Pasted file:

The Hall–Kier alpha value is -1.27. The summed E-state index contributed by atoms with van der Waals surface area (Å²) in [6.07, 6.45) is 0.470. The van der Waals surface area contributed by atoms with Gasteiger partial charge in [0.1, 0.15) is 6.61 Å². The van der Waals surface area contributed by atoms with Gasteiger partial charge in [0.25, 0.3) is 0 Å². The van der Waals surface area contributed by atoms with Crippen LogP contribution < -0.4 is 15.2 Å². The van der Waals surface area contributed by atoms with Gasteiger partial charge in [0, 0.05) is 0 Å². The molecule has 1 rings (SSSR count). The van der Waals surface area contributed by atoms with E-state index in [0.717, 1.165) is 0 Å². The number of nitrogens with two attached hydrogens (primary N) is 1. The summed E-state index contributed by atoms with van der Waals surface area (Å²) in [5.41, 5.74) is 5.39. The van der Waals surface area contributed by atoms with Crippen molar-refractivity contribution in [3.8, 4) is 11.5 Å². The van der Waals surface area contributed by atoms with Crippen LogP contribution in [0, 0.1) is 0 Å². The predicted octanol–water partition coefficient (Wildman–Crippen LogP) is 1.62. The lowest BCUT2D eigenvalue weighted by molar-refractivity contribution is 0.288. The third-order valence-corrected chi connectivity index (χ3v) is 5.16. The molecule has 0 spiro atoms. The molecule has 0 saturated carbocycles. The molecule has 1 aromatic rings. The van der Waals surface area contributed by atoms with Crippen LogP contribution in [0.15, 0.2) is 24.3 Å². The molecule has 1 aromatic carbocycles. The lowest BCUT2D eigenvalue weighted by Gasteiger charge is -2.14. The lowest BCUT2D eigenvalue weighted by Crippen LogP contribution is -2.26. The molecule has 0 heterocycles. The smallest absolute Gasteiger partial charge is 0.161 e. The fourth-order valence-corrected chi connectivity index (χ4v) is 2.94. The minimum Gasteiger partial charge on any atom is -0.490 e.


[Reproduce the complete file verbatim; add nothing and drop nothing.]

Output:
The Hall–Kier alpha value is -1.27. The summed E-state index contributed by atoms with van der Waals surface area (Å²) in [6.07, 6.45) is 0.470. The van der Waals surface area contributed by atoms with Gasteiger partial charge in [0.1, 0.15) is 6.61 Å². The van der Waals surface area contributed by atoms with Gasteiger partial charge in [0.25, 0.3) is 0 Å². The van der Waals surface area contributed by atoms with Crippen LogP contribution < -0.4 is 15.2 Å². The van der Waals surface area contributed by atoms with Gasteiger partial charge in [0, 0.05) is 0 Å². The molecule has 1 rings (SSSR count). The van der Waals surface area contributed by atoms with E-state index in [0.717, 1.165) is 0 Å². The number of nitrogens with two attached hydrogens (primary N) is 1. The summed E-state index contributed by atoms with van der Waals surface area (Å²) in [5.41, 5.74) is 5.39. The van der Waals surface area contributed by atoms with Crippen molar-refractivity contribution in [3.8, 4) is 11.5 Å². The van der Waals surface area contributed by atoms with Crippen LogP contribution in [0, 0.1) is 0 Å². The predicted octanol–water partition coefficient (Wildman–Crippen LogP) is 1.62. The lowest BCUT2D eigenvalue weighted by molar-refractivity contribution is 0.288. The third-order valence-corrected chi connectivity index (χ3v) is 5.16. The molecule has 0 spiro atoms. The molecule has 0 saturated carbocycles. The molecule has 1 aromatic rings. The van der Waals surface area contributed by atoms with Crippen LogP contribution in [0.15, 0.2) is 24.3 Å². The molecule has 1 aromatic carbocycles. The lowest BCUT2D eigenvalue weighted by Gasteiger charge is -2.14. The lowest BCUT2D eigenvalue weighted by Crippen LogP contribution is -2.26. The molecule has 0 heterocycles. The smallest absolute Gasteiger partial charge is 0.161 e. The fourth-order valence-corrected chi connectivity index (χ4v) is 2.94. The minimum Gasteiger partial charge on any atom is -0.490 e.